Tag Archives: social media

Role of Social Media in presidential election

31 Oct

socialFor the first time in history of Azerbaijani social media played a significant role in covering presidential elections intensively. In October 2013 people planned and organized protests on Facebook. 

During the pre-election campaign social networks served as theonly alternativesource of information. Opposition party members were actively using social media, mostly Facebook, to provoke people’s protest.While the government strictly controls traditional media, social networks are the only ways for opposition to share their visions to Azerbaijani citizens.

On 14 May the government did some preventing to limit the activity on social media. Parliamentary adopted special amendments to the law N147 and N148 of the Criminal Code of establishing legal punishment of up to six month imprisonment for the users of the social networks who will try to violate the rules.

New amendments are primarily targeted to the Facebook activists who have been enjoying freedom to criticize Azerbaijani government. At the same time some popular page Xilas” and “Istefa” of Azerbaijani opposition suddenly disappeared. There were claims that it was done by pro-governmental people.

There are 1.3 million social networks users in Azerbaijan and they are actively following the updates especially before Election Day. A day prior the elections pro-oppositional online MEYDAN TV shared information about new initiative from the Central Election Commission (CEC).
On October 8, a scandal erupted over the new IOS and Android application that Azerbaijan’s Central Election Commission (CEC) planned to launch for voters to follow the presidential election vote count on their mobile phones on Election Day, October 9. But Meydan TV published a screenshot of the application one day before presidential election which showing the outcome of the election in the 58th election constituency Hacigabul-Kurdamir under the caption “Initial Results of Elections.” The results awarded 72.76 percent (11337 votes) for incumbent President IlhamAliyev, 7.4 percent (1153 votes) for the single opposition candidate JamilHasanli, and other opposition candidate 5.24 percent (817 votes) for GudratHasanguliyev.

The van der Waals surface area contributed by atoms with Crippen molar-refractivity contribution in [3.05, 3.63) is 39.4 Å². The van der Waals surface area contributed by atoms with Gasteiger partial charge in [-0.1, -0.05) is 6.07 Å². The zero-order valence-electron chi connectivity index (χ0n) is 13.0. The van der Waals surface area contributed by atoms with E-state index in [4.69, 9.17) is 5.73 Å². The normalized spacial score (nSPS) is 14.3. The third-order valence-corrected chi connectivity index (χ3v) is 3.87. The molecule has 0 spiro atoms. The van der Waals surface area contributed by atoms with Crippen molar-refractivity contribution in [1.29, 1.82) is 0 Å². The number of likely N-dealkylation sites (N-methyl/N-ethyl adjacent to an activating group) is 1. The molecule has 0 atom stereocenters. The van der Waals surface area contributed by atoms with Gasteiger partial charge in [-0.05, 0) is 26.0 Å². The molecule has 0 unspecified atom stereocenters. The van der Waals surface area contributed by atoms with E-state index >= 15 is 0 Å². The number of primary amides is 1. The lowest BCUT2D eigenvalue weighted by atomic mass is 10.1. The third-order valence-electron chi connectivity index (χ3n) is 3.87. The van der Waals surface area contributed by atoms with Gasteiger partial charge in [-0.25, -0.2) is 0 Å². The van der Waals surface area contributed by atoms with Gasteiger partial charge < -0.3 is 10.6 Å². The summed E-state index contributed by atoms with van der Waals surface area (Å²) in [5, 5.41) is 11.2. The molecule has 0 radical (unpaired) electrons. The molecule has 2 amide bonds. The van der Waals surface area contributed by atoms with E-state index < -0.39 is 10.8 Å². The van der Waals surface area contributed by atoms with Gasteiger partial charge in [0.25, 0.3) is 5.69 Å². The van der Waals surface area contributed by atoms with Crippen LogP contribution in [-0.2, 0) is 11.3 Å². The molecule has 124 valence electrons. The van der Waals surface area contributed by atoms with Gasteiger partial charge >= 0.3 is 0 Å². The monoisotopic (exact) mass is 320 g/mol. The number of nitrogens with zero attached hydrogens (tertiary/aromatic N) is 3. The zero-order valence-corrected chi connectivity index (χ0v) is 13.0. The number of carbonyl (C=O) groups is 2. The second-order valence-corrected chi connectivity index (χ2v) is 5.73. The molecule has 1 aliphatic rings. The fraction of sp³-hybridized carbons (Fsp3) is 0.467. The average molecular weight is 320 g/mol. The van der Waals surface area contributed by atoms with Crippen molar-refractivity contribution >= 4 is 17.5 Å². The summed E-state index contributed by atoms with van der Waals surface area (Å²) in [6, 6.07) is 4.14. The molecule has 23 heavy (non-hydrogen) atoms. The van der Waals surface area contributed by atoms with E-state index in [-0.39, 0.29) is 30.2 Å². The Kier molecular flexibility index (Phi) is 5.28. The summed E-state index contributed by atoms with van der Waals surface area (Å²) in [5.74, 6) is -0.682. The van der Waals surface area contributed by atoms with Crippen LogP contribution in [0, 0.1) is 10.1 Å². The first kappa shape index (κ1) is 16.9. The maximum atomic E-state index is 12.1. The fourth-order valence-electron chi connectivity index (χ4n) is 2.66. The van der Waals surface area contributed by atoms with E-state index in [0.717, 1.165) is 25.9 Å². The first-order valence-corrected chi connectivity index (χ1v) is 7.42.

After this scandal opposition candidate claimed it was the proof of expected falsification. A few hours later, the developer of the application, VusalIsayev, was claimed in social media that it was as test and we want do test new program also all this information is previous election result.
Though the initiativewas discussed for a long time.Because in previous election main opposition candidate CamilHasnliwas not candidate to presidential election. The same time it was one of the most leading not only local but also international media. The Al Jazeera, CNBC, Reuters and other international media write article about this scandal.
International media, international organizations used videos, photos spread through social media. Social media was the only source of information from the eyewitnesses, which gave transparent picture about the presidential elections in Azerbaijan.

On October 2 NatigMamadov, the secretary of the Central Election Commission in Azerbaijan, stated that if election-related propaganda, massive campaigns in social networks impact the election results, it should be prevented.
However, National Consul candidateand social activists continued using social networks actively. For instance MehmanHuseynov, the well-known pro-democracy blogger shot, video,which got over 17,000 views since October 1.Huseynov was imprisoned on October 2, shortly after the video was uploaded on YouTube. He was released after three hours. Many social network users shared this video and the video become more popular in Azerbaijan than it was before presidential elections and before his imprisonment.
Directorof Information Technology, Internet and Media Organization (ITIM),AzerNazarov, said that this time the pro-governmental decided to prepare agitation video for social networks, not for TV channel.
“They used all advantages of social networks. They made a good quality video and uploaded it on YouTube, shared it on Facebook and Twitter intensively,” he said. Nazarov compared opposition’s campaign in social media to the powerful governmental propaganda – “The results show that pro-governmental forcesworked much more effectively, were much more managed and organized, – he said.